The autumn bird migration is now in full swing in south Wales and almost every day migrating birds are being spotted at Cosmeston Lakes Country Park, where they’re stopping off to refuel before they tackle their long flights to warmer over-wintering locations in Europe and Africa. One that I find particularly charming is the Spotted flycatcher (Muscicapa striata), which is not really spotted at all, more streaky and stripy. The scientific name is more accurate: Muscicapa is a combination of the Latin word musca, meaning fly, and capere, meaning to catch, and the epithet striata is from the Latin striatus, meaning striated.
I saw my first Spotted flycatcher at Cossie on 7 August.
A week later, on the 15th, I had two sightings.
The 20th was a bumper day, with three birds, two obviously travelling together, and another doing its own thing.
And last Friday, the 24th, a birding friend put me on to a single bird, that was catching flies in the paddock I walked through on my way home. Fingers crossed I manage to see a few more before they all disappear for the winter.
And I thought yesterday was hot!
On day 26 of #30DaysWild the temperature hit 29°C here in Penarth, even hotter than yesterday. And while people may be enjoying this weather (I am not!), it’s really tough for wildlife. I’m not sure what caused this little shrew to die but it’s easy to believe it was the heat, or perhaps thirst. We’ve had a couple of dry months now, and ponds and streams are running low and / or drying up. So, if you’re in a position to put water out for the birds and the beasties, please do – they really need all the help they can get right now.
During my walk in Bute Park a few days ago, I saw my first signs of spring. And, though I love winter – as I love each of the seasons for the differences they offer – still, it is always heart-warming, when the days are short and cold and often grey, to see small signs, like these snowdrops, of the earth’s re-awakening.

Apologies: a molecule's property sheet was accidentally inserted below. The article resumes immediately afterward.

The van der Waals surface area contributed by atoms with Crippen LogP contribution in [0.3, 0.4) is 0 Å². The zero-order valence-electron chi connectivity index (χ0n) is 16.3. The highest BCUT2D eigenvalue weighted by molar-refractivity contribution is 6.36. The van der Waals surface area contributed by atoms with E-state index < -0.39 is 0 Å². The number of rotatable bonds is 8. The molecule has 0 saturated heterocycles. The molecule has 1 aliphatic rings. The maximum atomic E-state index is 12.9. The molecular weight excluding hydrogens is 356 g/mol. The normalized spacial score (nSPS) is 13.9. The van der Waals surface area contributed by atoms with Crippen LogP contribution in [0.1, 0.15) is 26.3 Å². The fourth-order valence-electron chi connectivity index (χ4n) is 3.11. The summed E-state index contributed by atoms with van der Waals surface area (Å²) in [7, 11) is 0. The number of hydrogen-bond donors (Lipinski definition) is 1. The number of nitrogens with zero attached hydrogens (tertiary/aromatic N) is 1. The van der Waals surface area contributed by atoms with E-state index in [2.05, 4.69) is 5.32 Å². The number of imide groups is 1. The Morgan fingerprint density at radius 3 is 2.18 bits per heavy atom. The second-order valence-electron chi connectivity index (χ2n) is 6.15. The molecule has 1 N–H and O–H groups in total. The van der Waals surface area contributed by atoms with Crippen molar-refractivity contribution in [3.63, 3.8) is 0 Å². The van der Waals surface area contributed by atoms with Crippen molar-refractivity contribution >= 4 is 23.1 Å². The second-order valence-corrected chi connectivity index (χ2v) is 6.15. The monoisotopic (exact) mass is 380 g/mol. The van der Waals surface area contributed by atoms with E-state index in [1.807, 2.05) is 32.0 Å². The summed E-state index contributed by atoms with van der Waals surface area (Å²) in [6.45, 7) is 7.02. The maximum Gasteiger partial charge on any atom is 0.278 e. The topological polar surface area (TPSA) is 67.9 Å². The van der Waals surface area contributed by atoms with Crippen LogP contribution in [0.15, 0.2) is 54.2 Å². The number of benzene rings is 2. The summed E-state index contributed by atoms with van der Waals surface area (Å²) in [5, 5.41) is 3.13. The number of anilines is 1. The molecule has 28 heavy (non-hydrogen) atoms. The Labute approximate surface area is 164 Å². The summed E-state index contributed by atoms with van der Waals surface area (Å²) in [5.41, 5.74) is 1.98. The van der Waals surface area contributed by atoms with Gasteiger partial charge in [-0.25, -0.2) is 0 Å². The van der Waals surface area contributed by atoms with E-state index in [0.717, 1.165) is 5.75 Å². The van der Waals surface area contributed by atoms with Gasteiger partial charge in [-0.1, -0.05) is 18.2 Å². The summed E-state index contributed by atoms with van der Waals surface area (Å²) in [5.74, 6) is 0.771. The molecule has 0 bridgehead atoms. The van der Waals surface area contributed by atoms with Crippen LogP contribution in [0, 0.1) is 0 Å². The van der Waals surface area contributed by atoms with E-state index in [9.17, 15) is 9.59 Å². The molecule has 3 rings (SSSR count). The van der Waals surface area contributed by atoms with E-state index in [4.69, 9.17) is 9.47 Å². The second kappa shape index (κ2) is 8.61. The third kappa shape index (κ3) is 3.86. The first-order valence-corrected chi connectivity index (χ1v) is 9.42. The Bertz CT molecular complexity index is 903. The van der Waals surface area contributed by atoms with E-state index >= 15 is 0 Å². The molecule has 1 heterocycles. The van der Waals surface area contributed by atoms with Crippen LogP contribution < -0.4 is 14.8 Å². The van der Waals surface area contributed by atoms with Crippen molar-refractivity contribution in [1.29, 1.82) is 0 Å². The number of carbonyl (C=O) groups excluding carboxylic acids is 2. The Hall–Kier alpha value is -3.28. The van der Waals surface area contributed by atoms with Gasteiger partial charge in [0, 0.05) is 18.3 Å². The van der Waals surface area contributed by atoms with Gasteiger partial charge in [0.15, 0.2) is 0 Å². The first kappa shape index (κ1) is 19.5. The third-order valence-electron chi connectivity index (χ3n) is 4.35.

There is so much to love about autumn: it’s as if Nature is an award-winning play, and all the trees are her actors. She’s coming to the end of another successful season, it’s the last grand finale, the players are dressed in magnificent richly coloured costumes ready to take their final bows before a rapturous audience amidst great critical acclaim … and then the curtain comes down for another year.
Determination. Persistence. Resistance. Constancy.
Humans have cleared the land of ‘weeds’; laid a gravel path edged with a concrete strip; planted a bed of ornamental shrubs (many of which have died); and mulched that garden bed with metal chips yet, in spite of all that destruction of its habitat, this little Colt’s-foot (Tussilago farfara) has managed to push through and begin to flower.
I went for a lovely long walk around parts of Cardiff Bay yesterday and it was sunny and warm, so warm that I had to strip off my scarf and the thin jumper I was wearing over my t-shirt and under my fleece. Spring was definitely in the air and, on my return walk home, I discovered I wasn’t the only one to be feeling the temperature change. These crocuses were putting on a glorious display in the churchyard of St Augustine’s and in the small grassy area just down the hill from the church. Beautiful!